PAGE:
Correspondence: is it time for a re-assessment of EECP in the UK?

Br J Cardiol 2014;21:51 Leave a comment
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Correspondence from the world of cardiology

Is it time for a re-assessment of EECP in the UK?

Dear Sirs,

External enhanced counter pulsation (EECP) is a validated, safe, non-invasive treatment for angina and heart failure.  To date, more than 300,000 people worldwide have been treated, with 15,000 involved in clinical trials. The 2013 European Society of Cardiology (ESC) Guidelines on the Management of Stable Coronary Artery Disease1 give EECP a level 2a recommendation, meaning that the treatment should be considered for patients with refractory angina. The recommendation was made following a review of published data on the mechanisms of action and clinical benefits of EECP. The ESC concluded that the results of these studies prove the concept and clinical effectiveness of EECP.

EECP and its invasive counterpart, the intra-aortic balloon pump (IABP), began parallel development in the late 1950s and both are now clinically established in North America, China, Russia, India and the Middle East. By contrast, EECP remains largely unknown in the UK, with only three active treatment centres. In 10 years, less than 800 UK patients have received treatment. The majority of UK cardiologists have little or no clinical experience with EECP and in primary care it remains almost completely unknown.

The effects of EECP treatment on the left heart and coronary circulation are identical to those of the IABP. Both reduce afterload and myocardial oxygen demand. EECP also augments arterial blood flow to other organs such as the brain, kidneys and skin and, by enhancing venous return to the right heart, increases both preload and cardiac output.

Possible mechanisms of action include improved diastolic left ventricular (LV) filling, improved endothelial function, coronary collateral recruitment, neurohormonal and cytokine changes, neovascular growth, improved microvascular function and peripheral muscle training. There is ongoing research in all these areas. The increased volume and velocity of coronary blood flow increases endothelial shear stress, leading to a rise in nitric oxide levels and falls in endothelin-1, B-type natriuretic peptide and asymmetric dimethyl arginine. These changes are sustained for many weeks after a course of treatment. There are also falls in levels of cytokines, such as TNF–α and MCP-1. Improvements in endothelial function, arterial stiffness and flow mediated vasodilatation occur in active EECP, but not sham EECP-treated individuals. After one hour of active EECP there is a significant rise in platelet cyclic guanosine monophosphate (GMP) levels, equating to increased nitric oxide synthase activity. Exercise and stress lead to a rapid rise in peripheral blood endothelial progenitor cell numbers, but this rise is blunted in the elderly and in the presence of endothelial dysfunction. EECP causes a rise in peripheral blood populations of bone marrow derived endothelial progenitor cells and a rise in monocyte/macrophage derived endothelial-like cells. These cells secrete vascular endothelial growth factors (VEGF) stimulating angiogenesis. Some of the benefits of treatment are through peripheral muscle training, suggesting an important role for EECP in cardiac rehabilitation. Treatment also affords prolonged one-to-one contact time with trained therapists, which may provide additional psychological support.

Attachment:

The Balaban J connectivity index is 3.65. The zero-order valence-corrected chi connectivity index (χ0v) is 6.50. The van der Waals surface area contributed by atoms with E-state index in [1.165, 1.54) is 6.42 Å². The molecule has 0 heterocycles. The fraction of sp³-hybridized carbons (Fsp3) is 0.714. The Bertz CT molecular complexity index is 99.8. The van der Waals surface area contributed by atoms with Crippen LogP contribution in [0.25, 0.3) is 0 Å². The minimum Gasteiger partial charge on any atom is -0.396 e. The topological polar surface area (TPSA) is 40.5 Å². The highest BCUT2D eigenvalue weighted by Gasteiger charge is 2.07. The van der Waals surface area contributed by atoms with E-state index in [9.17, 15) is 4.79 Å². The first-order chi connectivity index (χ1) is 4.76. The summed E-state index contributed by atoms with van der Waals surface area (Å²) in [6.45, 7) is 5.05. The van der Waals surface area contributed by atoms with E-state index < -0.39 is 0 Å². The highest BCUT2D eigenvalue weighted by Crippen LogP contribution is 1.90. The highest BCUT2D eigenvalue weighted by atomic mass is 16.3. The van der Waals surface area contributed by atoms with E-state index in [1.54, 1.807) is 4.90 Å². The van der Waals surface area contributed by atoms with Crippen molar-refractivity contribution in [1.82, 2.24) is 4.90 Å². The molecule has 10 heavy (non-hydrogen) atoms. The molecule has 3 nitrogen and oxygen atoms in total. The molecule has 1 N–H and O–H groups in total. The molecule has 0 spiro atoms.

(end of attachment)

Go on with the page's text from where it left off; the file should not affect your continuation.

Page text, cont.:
Symptoms and exercise improved

EECP improves symptoms and exercise capacity. It reduces angina class, heart failure level and nitrate consumption in 80% of cases of refractory angina, with more than 60% maintaining benefit five years after a single 35-hour course. Treatment reduces hospital readmission rates and visits to emergency departments, outpatient clinics and GP surgeries. It has been shown to be cost effective.

Other, non-cardiac conditions may benefit from EECP, including peripheral vascular disease, erectile dysfunction, renal impairment, chronic venous ulcers and even sleep apnoea and depression. It can improve functional recovery after ischaemic stroke and may enhance the effects of thrombolysis when used in acute thrombo-embolic cerebrovascular events.

In the UK in 2009, EECP was subjected to a systematic review and economic analysis,2 with the conclusion then that there was not enough firm evidence to recommend its use in standard clinical practice. Much of what we know about its mechanisms of action has been published since that review, leading to the recent ESC recommendations. It is therefore time for the use of EECP in the UK to be re-assessed.

Conflict of interest

RR runs the EECP unit at Alexander House Private Medical Clinic in Wimbledon, London, and has received honoraria from Vasomedical Inc. USA.

Robin Roberts
Consultant Cardiologist

15 Princes Road, Wimbledon, London,
SW19 8RQ

(robinhroberts@aol.com)

References

1. Montalescot G, Sechtem U, Achenbach S, et al. The task force on the management of stable coronary artery disease of the European Society of Cardiology. 2013 ESC guidelines on the management of stable coronary artery disease. Eur Heart J 2013;34:2949–3003. http://dx.doi.org/10.1093/eurheartj/eht296

2. McKenna C, McDaid C, Suekarran S, et al. Enhanced external counterpulsation for stable angina or heart failure: a systematic review and economic evaluation. Health Technol Assess 2009;13. http://dx.doi.org/10.3310/hta113240

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